This initiative was also crucial to ensure the sustainability of global postal networks to keep all countries together. It was expected that ecom@Africa will become Africa's insurance for the international e-commerce environment.
With its virtual shopping platform already in use, Turkey was a vital pillar of the initiative. On the other hand, the UPU was at the heart of the initiative as the catalyst of the financial and social inclusion of less developed countries. All other parties were encouraged to participate.
This wasn't something that the UPU could or would do by itself and thus, the UPU attached great importance to the active participation of other relevant parties such as local manufacturers, farmers, small- and medium-enterprises (SMEs), and governments. This had the potential to become a huge collective achievement that succeeded and was taken care of by all. However, it seems that this project was understandably shelved in recent times.
Getting back to the topic at hand, after a busy and challenging process to organize the 27th congress, the UPU decided to hold an extraordinary CA session in October 2020 in Bern, where member countries agreed to postpone the 27th Abidjan Congress to August 2021.
Since Turkey's CA term presidency ended in August 2021, the UPU’s member states adopted the new World Postal Strategy in Abidjan, a road map for the new work cycle commencing in 2022 through 2025. Abidjan congress also decided on new rules and set policies on the international exchange of postal items. The UPU announced that more than 200 proposals on a range of issues to improve the effectiveness and efficiency of international postal services and the operations of the UPU were reviewed at the congress.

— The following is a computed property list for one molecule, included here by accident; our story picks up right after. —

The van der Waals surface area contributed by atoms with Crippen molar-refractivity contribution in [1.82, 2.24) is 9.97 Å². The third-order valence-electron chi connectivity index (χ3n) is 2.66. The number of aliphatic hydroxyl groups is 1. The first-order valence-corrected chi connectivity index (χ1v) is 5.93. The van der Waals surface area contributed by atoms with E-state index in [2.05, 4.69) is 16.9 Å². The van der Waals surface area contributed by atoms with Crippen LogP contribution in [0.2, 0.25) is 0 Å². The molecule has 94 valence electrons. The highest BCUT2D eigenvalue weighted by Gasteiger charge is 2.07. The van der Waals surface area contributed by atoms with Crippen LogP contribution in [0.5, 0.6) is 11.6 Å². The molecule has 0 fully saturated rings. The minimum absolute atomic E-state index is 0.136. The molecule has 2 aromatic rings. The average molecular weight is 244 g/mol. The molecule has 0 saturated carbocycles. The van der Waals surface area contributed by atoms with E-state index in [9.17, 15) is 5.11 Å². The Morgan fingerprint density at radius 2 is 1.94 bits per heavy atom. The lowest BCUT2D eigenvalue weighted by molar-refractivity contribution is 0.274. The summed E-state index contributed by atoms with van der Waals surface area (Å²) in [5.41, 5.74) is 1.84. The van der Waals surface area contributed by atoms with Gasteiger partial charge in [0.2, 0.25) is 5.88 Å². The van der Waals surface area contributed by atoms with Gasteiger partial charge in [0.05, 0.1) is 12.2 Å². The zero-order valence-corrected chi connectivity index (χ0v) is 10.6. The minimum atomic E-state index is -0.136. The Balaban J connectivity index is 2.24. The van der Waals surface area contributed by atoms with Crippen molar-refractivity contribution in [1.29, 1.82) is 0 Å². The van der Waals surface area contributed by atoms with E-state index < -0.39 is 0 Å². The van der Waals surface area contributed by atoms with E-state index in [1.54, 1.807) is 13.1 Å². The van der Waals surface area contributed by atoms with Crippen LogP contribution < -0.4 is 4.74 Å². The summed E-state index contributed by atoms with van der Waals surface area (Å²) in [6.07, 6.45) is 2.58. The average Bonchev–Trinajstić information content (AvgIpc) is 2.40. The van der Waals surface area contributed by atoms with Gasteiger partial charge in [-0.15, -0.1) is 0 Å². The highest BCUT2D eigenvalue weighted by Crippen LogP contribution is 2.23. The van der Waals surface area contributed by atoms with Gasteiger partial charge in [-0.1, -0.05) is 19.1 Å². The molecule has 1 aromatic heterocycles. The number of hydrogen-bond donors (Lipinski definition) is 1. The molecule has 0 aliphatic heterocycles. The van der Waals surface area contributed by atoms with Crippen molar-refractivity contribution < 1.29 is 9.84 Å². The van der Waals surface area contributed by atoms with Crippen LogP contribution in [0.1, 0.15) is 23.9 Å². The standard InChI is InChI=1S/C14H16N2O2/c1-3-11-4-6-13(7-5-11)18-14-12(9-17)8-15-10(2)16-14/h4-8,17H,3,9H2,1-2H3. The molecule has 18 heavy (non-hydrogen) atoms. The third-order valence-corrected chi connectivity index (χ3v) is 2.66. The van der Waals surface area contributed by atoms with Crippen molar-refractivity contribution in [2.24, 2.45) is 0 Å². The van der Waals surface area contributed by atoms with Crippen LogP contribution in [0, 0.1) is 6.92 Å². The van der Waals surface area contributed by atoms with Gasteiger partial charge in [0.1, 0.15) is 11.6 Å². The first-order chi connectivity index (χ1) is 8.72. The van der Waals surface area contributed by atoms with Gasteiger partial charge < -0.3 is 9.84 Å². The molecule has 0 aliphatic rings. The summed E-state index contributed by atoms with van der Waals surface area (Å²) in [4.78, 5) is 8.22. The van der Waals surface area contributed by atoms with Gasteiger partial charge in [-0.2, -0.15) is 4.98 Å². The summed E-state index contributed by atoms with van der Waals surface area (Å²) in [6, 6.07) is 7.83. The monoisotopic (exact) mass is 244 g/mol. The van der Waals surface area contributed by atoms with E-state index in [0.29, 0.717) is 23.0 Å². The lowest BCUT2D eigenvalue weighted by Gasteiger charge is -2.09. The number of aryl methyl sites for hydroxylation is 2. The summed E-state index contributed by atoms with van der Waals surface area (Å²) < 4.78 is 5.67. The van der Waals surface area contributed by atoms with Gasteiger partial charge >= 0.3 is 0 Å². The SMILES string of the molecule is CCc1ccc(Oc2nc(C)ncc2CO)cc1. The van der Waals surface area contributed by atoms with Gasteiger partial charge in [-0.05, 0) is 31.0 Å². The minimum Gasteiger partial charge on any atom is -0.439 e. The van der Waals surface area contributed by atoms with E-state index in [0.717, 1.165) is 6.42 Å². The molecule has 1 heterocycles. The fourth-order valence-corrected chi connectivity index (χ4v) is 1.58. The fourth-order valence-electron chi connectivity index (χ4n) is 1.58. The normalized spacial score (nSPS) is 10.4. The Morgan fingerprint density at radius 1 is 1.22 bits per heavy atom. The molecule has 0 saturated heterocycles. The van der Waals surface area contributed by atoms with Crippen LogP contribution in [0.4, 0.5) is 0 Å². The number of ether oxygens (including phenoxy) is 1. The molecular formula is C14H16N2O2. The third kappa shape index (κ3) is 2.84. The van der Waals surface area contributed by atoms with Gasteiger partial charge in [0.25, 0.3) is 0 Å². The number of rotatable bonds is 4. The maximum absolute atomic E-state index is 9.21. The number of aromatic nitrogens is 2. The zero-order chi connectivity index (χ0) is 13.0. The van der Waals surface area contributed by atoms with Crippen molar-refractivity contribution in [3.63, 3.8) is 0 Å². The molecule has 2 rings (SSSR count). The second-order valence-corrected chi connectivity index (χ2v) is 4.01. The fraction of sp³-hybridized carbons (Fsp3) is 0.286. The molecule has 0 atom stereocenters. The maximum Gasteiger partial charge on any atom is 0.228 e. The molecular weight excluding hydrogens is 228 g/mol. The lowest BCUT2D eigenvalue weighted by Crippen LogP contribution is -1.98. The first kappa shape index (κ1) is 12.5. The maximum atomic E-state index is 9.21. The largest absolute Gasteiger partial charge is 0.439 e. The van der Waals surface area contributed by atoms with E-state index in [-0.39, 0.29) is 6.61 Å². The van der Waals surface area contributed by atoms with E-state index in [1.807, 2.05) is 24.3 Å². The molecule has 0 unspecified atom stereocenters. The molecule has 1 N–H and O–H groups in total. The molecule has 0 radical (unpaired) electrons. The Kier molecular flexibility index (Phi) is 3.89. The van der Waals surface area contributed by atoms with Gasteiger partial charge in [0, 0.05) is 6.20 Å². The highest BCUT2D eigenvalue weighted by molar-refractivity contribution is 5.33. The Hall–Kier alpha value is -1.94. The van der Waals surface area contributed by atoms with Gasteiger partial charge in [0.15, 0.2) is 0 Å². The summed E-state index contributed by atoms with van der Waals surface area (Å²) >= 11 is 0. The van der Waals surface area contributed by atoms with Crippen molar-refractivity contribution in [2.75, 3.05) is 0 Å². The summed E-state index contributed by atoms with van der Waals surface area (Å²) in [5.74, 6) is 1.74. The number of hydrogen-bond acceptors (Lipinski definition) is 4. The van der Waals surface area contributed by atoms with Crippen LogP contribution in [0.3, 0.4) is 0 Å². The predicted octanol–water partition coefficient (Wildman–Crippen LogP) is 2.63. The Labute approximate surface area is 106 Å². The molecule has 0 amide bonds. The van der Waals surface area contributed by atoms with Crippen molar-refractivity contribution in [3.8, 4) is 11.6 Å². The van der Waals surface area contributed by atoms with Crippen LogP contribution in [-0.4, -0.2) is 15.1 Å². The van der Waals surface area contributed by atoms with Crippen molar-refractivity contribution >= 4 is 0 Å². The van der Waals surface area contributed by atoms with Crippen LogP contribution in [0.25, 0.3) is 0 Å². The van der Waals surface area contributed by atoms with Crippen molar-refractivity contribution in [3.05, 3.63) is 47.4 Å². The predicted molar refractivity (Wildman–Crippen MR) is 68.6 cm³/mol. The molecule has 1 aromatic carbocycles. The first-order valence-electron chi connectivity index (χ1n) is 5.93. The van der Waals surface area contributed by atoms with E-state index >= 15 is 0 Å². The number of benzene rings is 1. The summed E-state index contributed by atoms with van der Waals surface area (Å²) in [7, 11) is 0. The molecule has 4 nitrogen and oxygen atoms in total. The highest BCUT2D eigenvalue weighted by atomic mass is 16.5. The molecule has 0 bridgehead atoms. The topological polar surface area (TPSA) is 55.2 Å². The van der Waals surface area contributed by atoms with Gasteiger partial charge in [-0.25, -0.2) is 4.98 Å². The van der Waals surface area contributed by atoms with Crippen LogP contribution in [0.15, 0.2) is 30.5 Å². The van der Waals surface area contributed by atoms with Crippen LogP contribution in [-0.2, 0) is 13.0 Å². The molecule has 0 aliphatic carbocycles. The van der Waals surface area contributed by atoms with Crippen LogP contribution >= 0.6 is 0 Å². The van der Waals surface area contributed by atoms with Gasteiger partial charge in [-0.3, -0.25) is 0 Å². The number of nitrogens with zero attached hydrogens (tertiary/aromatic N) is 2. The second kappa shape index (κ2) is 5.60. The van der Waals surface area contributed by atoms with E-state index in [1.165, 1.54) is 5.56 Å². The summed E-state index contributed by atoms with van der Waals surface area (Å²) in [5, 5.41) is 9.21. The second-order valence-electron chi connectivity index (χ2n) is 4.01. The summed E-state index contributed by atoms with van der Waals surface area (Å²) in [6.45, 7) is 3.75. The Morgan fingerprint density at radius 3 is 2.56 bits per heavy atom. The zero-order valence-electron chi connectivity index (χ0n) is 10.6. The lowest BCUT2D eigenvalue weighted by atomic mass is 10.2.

One significant outcome of this congress was the formation of the new UPU councils. The CA normally consists of 41 member states and meets twice annually at UPU headquarters in Bern. It ensures the continuity of UPU's work between congresses, supervises its activities and studies regulatory, administrative, legislative and legal issues.
Additionally, it is the UPU's central body for promoting and coordinating postal development and technical assistance among member states.
Turkey assumed this critical responsibility between Istanbul and Abidjan Congresses. The mission undertaken was completed. Most importantly, it is essential to highlight that Turkey provided leadership to UPU's governing body throughout the entire Istanbul cycle. Besides, Turkey led the work of the CA in a critical period, contributed to the success of the extraordinary congress in Addis Ababa in 2018, and chaired the extraordinary congress in Geneva in 2019.
After its historic role in the UPU as the CA chair, during the Abidjan Congress, Turkey's candidacy as CA for this new term was not supported by member states, which is a critical issue that we need to reflect on.
Disapproval of a seat for Turkey at the new council is thought-provoking. Out of 41 seats, 10 are dedicated to Europe alone. In other words, Turkey could not get a chair out of the 10 available. For that reason, it is regrettable to see that Turkey is no more part of the decision-making process in the UPU.
One thing perhaps that should be highlighted is that almost every host country has been reelected after its CA term presidency, and this practice has now ended with Turkey and this is something perhaps that needs to be looked at closely.